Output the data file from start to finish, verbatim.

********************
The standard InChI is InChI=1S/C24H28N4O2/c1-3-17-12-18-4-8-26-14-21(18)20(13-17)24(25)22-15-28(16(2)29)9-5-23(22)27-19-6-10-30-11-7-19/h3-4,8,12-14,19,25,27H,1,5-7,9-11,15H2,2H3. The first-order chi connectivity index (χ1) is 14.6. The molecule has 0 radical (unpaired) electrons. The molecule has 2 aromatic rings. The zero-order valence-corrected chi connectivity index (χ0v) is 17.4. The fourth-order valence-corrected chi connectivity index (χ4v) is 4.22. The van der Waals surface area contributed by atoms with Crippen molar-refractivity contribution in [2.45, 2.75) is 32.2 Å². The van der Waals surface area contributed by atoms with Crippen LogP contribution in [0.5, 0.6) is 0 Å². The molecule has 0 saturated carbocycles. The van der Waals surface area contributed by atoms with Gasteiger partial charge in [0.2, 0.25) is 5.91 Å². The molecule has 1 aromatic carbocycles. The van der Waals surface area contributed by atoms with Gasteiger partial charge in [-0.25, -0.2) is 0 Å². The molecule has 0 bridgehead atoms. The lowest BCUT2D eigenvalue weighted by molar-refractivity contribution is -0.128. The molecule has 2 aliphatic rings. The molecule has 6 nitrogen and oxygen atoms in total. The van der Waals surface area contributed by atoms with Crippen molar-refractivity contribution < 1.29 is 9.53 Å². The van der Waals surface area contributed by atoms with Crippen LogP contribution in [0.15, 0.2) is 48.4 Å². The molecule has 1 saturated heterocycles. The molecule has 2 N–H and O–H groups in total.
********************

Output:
The standard InChI is InChI=1S/C24H28N4O2/c1-3-17-12-18-4-8-26-14-21(18)20(13-17)24(25)22-15-28(16(2)29)9-5-23(22)27-19-6-10-30-11-7-19/h3-4,8,12-14,19,25,27H,1,5-7,9-11,15H2,2H3. The first-order chi connectivity index (χ1) is 14.6. The molecule has 0 radical (unpaired) electrons. The molecule has 2 aromatic rings. The zero-order valence-corrected chi connectivity index (χ0v) is 17.4. The fourth-order valence-corrected chi connectivity index (χ4v) is 4.22. The van der Waals surface area contributed by atoms with Crippen molar-refractivity contribution in [2.45, 2.75) is 32.2 Å². The van der Waals surface area contributed by atoms with Crippen LogP contribution in [0.5, 0.6) is 0 Å². The molecule has 0 saturated carbocycles. The van der Waals surface area contributed by atoms with Gasteiger partial charge in [0.2, 0.25) is 5.91 Å². The molecule has 1 aromatic carbocycles. The van der Waals surface area contributed by atoms with Gasteiger partial charge in [-0.25, -0.2) is 0 Å². The molecule has 0 bridgehead atoms. The lowest BCUT2D eigenvalue weighted by molar-refractivity contribution is -0.128. The molecule has 2 aliphatic rings. The molecule has 6 nitrogen and oxygen atoms in total. The van der Waals surface area contributed by atoms with Crippen molar-refractivity contribution < 1.29 is 9.53 Å². The van der Waals surface area contributed by atoms with Crippen LogP contribution in [0.15, 0.2) is 48.4 Å². The molecule has 1 saturated heterocycles. The molecule has 2 N–H and O–H groups in total.